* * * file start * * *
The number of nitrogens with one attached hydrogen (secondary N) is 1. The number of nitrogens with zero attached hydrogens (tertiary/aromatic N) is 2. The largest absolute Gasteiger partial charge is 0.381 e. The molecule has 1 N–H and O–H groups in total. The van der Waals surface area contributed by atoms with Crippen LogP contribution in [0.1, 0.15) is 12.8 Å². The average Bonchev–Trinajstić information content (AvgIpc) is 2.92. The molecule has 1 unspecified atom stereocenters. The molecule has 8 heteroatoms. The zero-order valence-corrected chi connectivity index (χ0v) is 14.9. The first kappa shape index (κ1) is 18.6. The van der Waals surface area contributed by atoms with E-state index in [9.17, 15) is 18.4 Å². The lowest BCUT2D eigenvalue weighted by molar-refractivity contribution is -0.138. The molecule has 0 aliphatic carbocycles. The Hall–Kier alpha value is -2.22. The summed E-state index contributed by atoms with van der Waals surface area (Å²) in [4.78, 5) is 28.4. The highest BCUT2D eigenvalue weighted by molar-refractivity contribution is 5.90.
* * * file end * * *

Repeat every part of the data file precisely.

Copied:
The number of nitrogens with one attached hydrogen (secondary N) is 1. The number of nitrogens with zero attached hydrogens (tertiary/aromatic N) is 2. The largest absolute Gasteiger partial charge is 0.381 e. The molecule has 1 N–H and O–H groups in total. The van der Waals surface area contributed by atoms with Crippen LogP contribution in [0.1, 0.15) is 12.8 Å². The average Bonchev–Trinajstić information content (AvgIpc) is 2.92. The molecule has 1 unspecified atom stereocenters. The molecule has 8 heteroatoms. The zero-order valence-corrected chi connectivity index (χ0v) is 14.9. The first kappa shape index (κ1) is 18.6. The van der Waals surface area contributed by atoms with E-state index in [9.17, 15) is 18.4 Å². The lowest BCUT2D eigenvalue weighted by molar-refractivity contribution is -0.138. The molecule has 0 aliphatic carbocycles. The Hall–Kier alpha value is -2.22. The summed E-state index contributed by atoms with van der Waals surface area (Å²) in [4.78, 5) is 28.4. The highest BCUT2D eigenvalue weighted by molar-refractivity contribution is 5.90.